Books for children aged 9-12 years
The Ghost of Uncle Arvie
By Sharon Creech, 1997
This fun and humorous book is about Danny, an ordinary nine-year-old boy. However, once or twice a year a ghost visits him. This time it is the ghost of his Uncle Arvie who follows him, persuading him to make his three wishes come true. As a result Danny and his dog get into adventures which make him think about his dad who has also died. This book has some important messages and talks about death in an open way, but is primarily fun and imaginative.
The Mountains of Tibet
By Mordicai Gerstein, 1989
Based on Tibetan teachings, this book tells of a small boy who grows up to be a woodcutter. When he dies, he discovers there is a chance to live again but first he must make a number of choices. A simple tale with deep meaning but the theme of reincarnation could be confusing.
Losing Uncle Tim
By Mary Kate Jordan & illustrated by Judith Friedman, 1999
This picture book for slightly older children explains how a young boy finds out his Uncle Tim has AIDS and is going to die. It is a serious and sensitive book covering many of the issues, changes and difficult feelings that can occur when someone has a serious illness
Michael Rosen’s SAD BOOK
By Michael Rosen & illustrated by Quentin Blake, 2004
This book has large illustrations and small snippets of text. It is wonderfully honest and will appeal to children and adults of all ages. We all have sad stuff, but what makes Michael Rosen most sad is thinking about his son who died. This book is a simple but emotive story. He talks about what sad is and how it affects him and what he does to cope with it. In true Michael Rosen style, this book manages to make you smile as well.
Milly’s Bug Nut
By Jill Janey, 2002
A short, simple story with black and white pictures, of a young girl who’s Dad has died. It talks about the ups and downs of family life and how things slowly get easier as time goes. Milly misses her Dad and things are just not the same anymore. She knows when people die, they can’t come back but she still keeps a wish to see her Dad one more time.
The Best Day of the Week
By Hannah Cole & illustrated by John Prater, 1997
This storybook tells of two young children who spend Saturdays with their Grandparents when Mum is at work. It has three chapters, with stories of three different Saturdays. The first is a happy day; the second is at the hospital and sad as Granny dies, the third at the theatre. It is a lovely story that gives an important message that it is still okay to have fun after someone dies.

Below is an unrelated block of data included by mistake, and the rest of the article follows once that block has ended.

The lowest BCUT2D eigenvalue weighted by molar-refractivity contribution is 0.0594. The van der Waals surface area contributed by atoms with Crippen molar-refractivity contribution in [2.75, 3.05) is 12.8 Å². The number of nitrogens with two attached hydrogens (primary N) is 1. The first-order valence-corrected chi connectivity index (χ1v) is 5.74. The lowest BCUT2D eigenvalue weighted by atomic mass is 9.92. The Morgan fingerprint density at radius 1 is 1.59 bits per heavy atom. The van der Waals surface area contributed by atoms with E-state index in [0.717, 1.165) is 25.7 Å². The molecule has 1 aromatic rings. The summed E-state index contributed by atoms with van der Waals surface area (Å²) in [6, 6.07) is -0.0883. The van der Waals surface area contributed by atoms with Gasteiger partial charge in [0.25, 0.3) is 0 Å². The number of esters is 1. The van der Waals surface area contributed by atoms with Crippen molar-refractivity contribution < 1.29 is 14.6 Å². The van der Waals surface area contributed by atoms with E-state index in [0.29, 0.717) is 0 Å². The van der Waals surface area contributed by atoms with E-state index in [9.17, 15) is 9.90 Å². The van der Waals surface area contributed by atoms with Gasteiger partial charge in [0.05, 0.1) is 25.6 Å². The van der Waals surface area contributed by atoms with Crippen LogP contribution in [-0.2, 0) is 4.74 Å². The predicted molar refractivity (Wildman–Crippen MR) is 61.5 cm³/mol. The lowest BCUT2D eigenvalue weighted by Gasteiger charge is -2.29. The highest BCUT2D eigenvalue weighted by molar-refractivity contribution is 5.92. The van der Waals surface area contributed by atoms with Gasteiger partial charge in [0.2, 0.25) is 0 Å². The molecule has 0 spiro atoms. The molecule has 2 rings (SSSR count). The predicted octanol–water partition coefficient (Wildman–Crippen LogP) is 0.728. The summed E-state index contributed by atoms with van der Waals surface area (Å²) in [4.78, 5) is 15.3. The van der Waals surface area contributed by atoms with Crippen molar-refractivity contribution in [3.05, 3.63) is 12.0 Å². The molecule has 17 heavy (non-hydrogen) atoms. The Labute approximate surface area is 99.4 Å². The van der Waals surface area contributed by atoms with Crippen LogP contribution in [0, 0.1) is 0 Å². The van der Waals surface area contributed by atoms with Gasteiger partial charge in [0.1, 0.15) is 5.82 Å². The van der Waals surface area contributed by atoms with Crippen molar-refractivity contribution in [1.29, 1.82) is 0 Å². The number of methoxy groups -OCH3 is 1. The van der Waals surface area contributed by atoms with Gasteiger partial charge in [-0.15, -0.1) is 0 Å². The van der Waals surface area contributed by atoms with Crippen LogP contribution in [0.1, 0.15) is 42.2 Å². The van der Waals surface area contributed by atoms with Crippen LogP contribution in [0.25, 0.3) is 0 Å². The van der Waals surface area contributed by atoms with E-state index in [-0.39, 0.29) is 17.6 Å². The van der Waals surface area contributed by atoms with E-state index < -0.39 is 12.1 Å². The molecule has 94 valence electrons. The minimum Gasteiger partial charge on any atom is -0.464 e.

What on Earth Do You Do When Someone Dies?
By Trevor Romain, 2003
This book for older children is a factual guide, answering questions such as ‘why do people have to die?’, ‘is it okay to cry?’ and ‘what is a funeral/memorial service?’ It is written in a straightforward way, with practical tips, advice and information about different faiths and beliefs.
Ways to Live Forever
By Sally Nicholls, Marion Lloyd Books, 2008
If I grow up," 11-year-old Sam informs readers, "I'm going to be a scientist." He says "if" because he has acute lymphoblastic leukaemia and knows he probably won't. With the encouragement of his tutor, he starts to write a bit about himself, then more, until he is using his writing to sort out his death. Interspersed with Sam's lists, questions and odd bits of mortality facts on notebook paper, his narrative proceeds in short, candid chapters that reveal a boy who, though he's not ready to die, nevertheless can confront the reality with heartbreaking clarity. As his parents wrangle about treatment (he doesn't want it), his little sister grapples with the changes to the household and his best friend and fellow cancer-sufferer dies, Sam methodically works through the things he wants to do before he dies, from going up a down escalator to the more problematic ride in an airship and seeing the earth from space.